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Following a few grilling safety tips can keep the focus on good food and fun, not on first-aid.

Planning a cookout? Follow our grilling safety tips

Cookouts and barbecues are a staple of the summer season, but firing up the grill can be dangerous if you don’t follow the proper precautions.

Each year, grilling accidents cause nearly 10,000 home fires and send 16,000 people to the emergency room. But following a few grilling safety tips can keep the focus on good food and fun, not on first-aid:

  • Use grills outside only. Even small grills used inside create fire hazards, plus they release carbon monoxide, which can be fatal to people and pets without proper ventilation.
  • Keep the grill away from the home, deck railing, overhanging tree branches and any flammable decorations. Make sure nothing flammable can blow onto the grill.
  • Use the right lighter fluid for your grill, and store it away from the heat and out of the reach of children.
  • Establish a child- and pet-free zone. Make sure children and pets are indoors and/or being supervised by someone other than the cook. And keep them at least three feet from the grill. Burns from contacting a hot grill are especially common in kids under 5.
  • Clean the grill well before use. Grease and fat can build up on the grill and contribute to fires.
  • Don’t overload the grill. Excess fat dripping on the flames can cause major flare-ups.
  • Keep a spray bottle of water handy. Use it to douse small flare-ups before they get out of control. The bonus? Water won’t ruin the food.
  • Never leave your grill unattended. And remember that charcoal grills can stay hot for hours after use.
  • If your flame dies down, add dry kindling. Never add lighter fluid once the flame has been lit.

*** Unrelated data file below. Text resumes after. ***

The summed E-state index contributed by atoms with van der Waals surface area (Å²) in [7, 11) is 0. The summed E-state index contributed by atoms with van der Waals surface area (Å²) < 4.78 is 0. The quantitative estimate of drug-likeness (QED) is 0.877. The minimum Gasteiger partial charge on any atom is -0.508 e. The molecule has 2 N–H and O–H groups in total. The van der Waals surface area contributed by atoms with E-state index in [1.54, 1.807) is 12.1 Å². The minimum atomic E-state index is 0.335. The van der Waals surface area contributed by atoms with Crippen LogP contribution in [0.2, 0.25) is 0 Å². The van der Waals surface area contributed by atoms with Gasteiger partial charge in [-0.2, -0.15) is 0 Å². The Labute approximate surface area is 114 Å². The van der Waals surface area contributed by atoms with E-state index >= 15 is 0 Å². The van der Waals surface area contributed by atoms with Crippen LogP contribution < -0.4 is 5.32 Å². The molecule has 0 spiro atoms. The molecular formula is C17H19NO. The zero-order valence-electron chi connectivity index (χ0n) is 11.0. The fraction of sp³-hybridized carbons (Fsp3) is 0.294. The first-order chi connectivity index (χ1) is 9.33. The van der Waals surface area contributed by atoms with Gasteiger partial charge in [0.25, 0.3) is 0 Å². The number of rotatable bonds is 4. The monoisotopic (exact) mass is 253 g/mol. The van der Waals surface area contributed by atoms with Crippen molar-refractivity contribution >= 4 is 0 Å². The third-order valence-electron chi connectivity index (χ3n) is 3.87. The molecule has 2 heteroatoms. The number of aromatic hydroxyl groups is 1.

When using a gas grill

  • Make sure the lid is open before lighting it. This prevents flammable gas from being trapped in the chamber, which can cause an explosion.
  • If you smell gas and the flame is off, turn the gas off.
  • If you smell gas while using a gas grill and the flame is on, get away immediately. This is a sign that there is a leak. Call the fire department, and stay away from the grill.

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Fireworks safety tips from UK HealthCare

Got fireworks? Keep your Fourth fun, safe with these tips

Thousands of children and adolescents in the United States are injured in firework-related accidents every year during fireworks season, which starts now and runs through the middle of July.

In fact, in 2015, more than 3,000 children and young adults under the age of 20 in the United States were taken to emergency rooms with injuries related to fireworks.

Before you and your family head outside to enjoy the Fourth of July and other summer festivities, check out our tips for staying safe around fireworks.

  • Leave it to the professionals. Instead of setting off fireworks at home, attend a public fireworks display. You’ll be out of harm’s way and still be able to enjoy the show.
  • If you are using fireworks at home, take precautions. Never let children play with or light fireworks, and always read all warning labels before use.
  • Do not wear loose clothing while using fireworks. And be sure to stand several feet away from lit fireworks.
  • Have an extinguisher nearby. A bucket of water, hose or fire extinguisher will work.
  • Don’t try to relight a firework that hasn’t worked properly. Instead, put it out with water and get rid of it.
  • Be careful with sparklers. Sparklers heat up to more than 1,000 degrees Fahrenheit and present a real health risk, especially for small children. Instead of sparklers, let your little ones use glow sticks – they’ll have fun and stay safe, too.
  • Be prepared for an emergency. Have a phone nearby in case you need to call 911, and teach children what to do if their clothing catches fire (stop, drop and roll). In the case of an eye injury, avoid touching or rubbing it, which can make the injury worse, and get help immediately.

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